Drawing Lines to Connect the Dots: How Revising Public School Boundaries Activated Civic Capacity for Education Equity in Washington, D.C.
By Esa Syeed (New York University)
For the first time since 1968, local education agencies in Washington, D.C. embarked on a process to engage communities as part of a comprehensive revision of the city’s student assignment and school boundaries policies this past year. Rather than evaluate the merits of particular boundary proposals, I focus more intently on the actual policy-making process itself and the inherent complexities in how communities negotiate delivering equal education opportunity to all in a changing city. Using extensive qualitative data, I take the D.C. experience as a case that represents the alternative possibilities for education reform when policy is both considered within its broader social context and derived through a more deliberative and inclusive process.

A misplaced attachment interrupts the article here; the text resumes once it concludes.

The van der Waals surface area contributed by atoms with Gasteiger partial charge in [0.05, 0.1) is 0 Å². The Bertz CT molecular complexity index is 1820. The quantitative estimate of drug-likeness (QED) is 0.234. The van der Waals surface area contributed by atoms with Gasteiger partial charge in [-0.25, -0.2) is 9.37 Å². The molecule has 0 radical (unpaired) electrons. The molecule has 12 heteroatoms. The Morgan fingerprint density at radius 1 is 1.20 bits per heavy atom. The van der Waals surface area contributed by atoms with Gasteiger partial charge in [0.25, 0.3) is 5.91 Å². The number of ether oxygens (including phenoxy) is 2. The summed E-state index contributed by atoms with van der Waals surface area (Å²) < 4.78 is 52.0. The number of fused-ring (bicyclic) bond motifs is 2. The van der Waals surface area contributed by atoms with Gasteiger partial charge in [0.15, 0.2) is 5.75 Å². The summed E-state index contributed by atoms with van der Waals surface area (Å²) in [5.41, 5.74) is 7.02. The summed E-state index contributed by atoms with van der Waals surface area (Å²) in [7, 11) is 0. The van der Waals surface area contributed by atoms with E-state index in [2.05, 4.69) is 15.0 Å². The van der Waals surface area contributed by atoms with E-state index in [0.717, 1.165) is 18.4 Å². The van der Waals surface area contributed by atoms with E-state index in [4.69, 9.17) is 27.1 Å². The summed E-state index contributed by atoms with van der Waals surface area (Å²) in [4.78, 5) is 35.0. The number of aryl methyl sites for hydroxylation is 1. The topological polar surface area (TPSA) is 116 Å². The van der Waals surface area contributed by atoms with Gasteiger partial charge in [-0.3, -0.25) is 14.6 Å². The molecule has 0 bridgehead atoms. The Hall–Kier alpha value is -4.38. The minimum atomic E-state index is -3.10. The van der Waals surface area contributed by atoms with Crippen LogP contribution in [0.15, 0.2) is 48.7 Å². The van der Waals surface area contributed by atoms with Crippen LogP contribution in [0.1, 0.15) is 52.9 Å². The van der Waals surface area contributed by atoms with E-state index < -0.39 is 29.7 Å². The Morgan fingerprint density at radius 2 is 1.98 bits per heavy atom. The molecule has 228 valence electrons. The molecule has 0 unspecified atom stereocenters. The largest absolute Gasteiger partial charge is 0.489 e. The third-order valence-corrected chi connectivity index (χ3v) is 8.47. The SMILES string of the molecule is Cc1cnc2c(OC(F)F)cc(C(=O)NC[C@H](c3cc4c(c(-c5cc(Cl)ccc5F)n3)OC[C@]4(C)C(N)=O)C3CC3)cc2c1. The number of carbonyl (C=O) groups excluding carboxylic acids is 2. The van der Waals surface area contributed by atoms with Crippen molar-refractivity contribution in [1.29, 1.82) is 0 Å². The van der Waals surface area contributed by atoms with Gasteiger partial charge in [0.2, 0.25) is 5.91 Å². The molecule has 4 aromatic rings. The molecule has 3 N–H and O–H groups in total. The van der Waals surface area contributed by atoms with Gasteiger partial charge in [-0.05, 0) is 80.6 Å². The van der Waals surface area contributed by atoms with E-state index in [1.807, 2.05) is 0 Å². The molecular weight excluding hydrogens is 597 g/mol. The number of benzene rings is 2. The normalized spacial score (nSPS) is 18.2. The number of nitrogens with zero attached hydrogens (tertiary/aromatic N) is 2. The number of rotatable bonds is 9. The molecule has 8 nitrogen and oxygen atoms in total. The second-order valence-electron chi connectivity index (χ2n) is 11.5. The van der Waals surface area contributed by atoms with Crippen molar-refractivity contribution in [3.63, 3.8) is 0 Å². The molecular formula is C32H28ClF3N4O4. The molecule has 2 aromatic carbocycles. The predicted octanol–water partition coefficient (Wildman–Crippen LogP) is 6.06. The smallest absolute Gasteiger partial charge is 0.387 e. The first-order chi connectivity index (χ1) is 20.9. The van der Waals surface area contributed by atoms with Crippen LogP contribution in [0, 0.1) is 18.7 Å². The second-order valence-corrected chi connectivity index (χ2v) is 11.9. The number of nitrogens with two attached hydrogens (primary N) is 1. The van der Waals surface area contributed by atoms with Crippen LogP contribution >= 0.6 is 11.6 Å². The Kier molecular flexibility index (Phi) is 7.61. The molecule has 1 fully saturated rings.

Do Family Engagement Programs Reproduce Social Capital Inequality in Low Income, Hispanic Elementary Schools?
By Alyn T. McCarty (University of Wisconsin-Madison)
Education scholars argue that school-based parent networks rich in social capital may be an important policy lever for promoting educational opportunities for low-income Hispanic children. Family engagement programs aim to establish strong parent networks; however, it is unclear whether all families benefit equally from these efforts. Programs may create opportunities among the most socially isolated families by increasing their social capital; alternatively, they may strengthen existing connections among families with more social capital, exacerbating existing inequalities. I address these questions by examining variation in the effect Families and Schools Together (FAST), a family engagement program that generates school-based parent social capital. The findings reveal a complex, if not paradoxical pattern: I find that FAST builds social capital more for families that are initially more socially isolated than for families that are initially more connected, but also the effect is more pronounced in schools where parent networks are initially stronger than in schools where parent networks are initially weaker.